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Tab Berg

Crack down on crime, not farmers.

In the midst of struggling economy, California should not miss the devastating lesson the agriculture industry in Georgia is experiencing as a result of the E-Verify program.

Earlier this year, Georgia passed E-Verify legislation without considering a solution for agriculture. Since the law went into effect, farm labor workers have been fleeing the state, leaving crops literally rotting on the vine.

A report released earlier this month by the University of Georgia Center for Agribusiness and Economic Development showed the state experienced a $75 million loss directly attributable to harvest or packing labor shortages.

California should take note: agricultural accounts for $1.2 trillion a year in exports, the potential effect of a federally mandated E-Verify program without a solution for agriculture could cripple our economy. Productivity will plummet and food prices will skyrocket – something California needs to avoid.

The argument that any vacated labor positions would alleviate the unemployment burden California suffers has been tested and the results were disappointing:

  • According to Atlanta’s NBC affiliate, 18 probationers reported to work at a farm where labor was needed. By noon, eight had quit. The remaining workers, although paid the same wage as the migrant staff, worked half as fast.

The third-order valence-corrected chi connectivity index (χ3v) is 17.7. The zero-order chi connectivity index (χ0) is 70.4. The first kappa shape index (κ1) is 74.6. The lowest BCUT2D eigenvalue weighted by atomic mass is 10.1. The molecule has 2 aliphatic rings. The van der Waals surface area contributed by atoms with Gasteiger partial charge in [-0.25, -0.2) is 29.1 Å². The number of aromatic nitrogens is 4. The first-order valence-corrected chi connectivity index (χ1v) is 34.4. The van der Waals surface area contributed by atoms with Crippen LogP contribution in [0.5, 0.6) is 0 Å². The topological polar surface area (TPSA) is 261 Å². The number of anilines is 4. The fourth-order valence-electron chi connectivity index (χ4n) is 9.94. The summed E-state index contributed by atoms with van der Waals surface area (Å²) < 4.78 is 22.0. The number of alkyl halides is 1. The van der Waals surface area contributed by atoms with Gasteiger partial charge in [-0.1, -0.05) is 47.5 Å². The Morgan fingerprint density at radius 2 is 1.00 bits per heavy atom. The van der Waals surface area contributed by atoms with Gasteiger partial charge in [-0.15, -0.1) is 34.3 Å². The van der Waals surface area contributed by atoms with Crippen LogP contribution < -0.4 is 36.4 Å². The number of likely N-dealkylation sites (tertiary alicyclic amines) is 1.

• In South Carolina, the government farm bureau waged a statewide effort to hire 60,000 workers for its fields. Only six people responded despite an aggressive ad campaign.

Running the same failed experiment in California would likely result in the same failed results.

Farming is seasonal — so is the work; and those who do that work live a different lifestyle – temporary, mobile and irregular.

The truth is, farming is very specialized and the unemployed work force is not necessarily prepared or willing to meet the demands of the job.

The absence of farm labor amendments to E-Verify could eventually lead to ag work being exported, ironically, to Mexico or even overseas to China. I’m not anxious to see “Grown in China” stickers on my avocados anytime soon. At the very least we run the risk of food shortages and inflated prices.

California is the only state in the U.S. to produce specialty crops like almonds, artichokes, pistachios, pomegranates and figs. We like to think of the Golden State as the “the nation’s bread basket.” Yet, E-Verify has the potential to cripple California’s agricultural industry and leave our own baskets empty. Enacting the “E-Verify” program, without a provision for the agriculture industry, will decimate an already anemic California economy.  We need real action to secure our borders, but this isn’t it.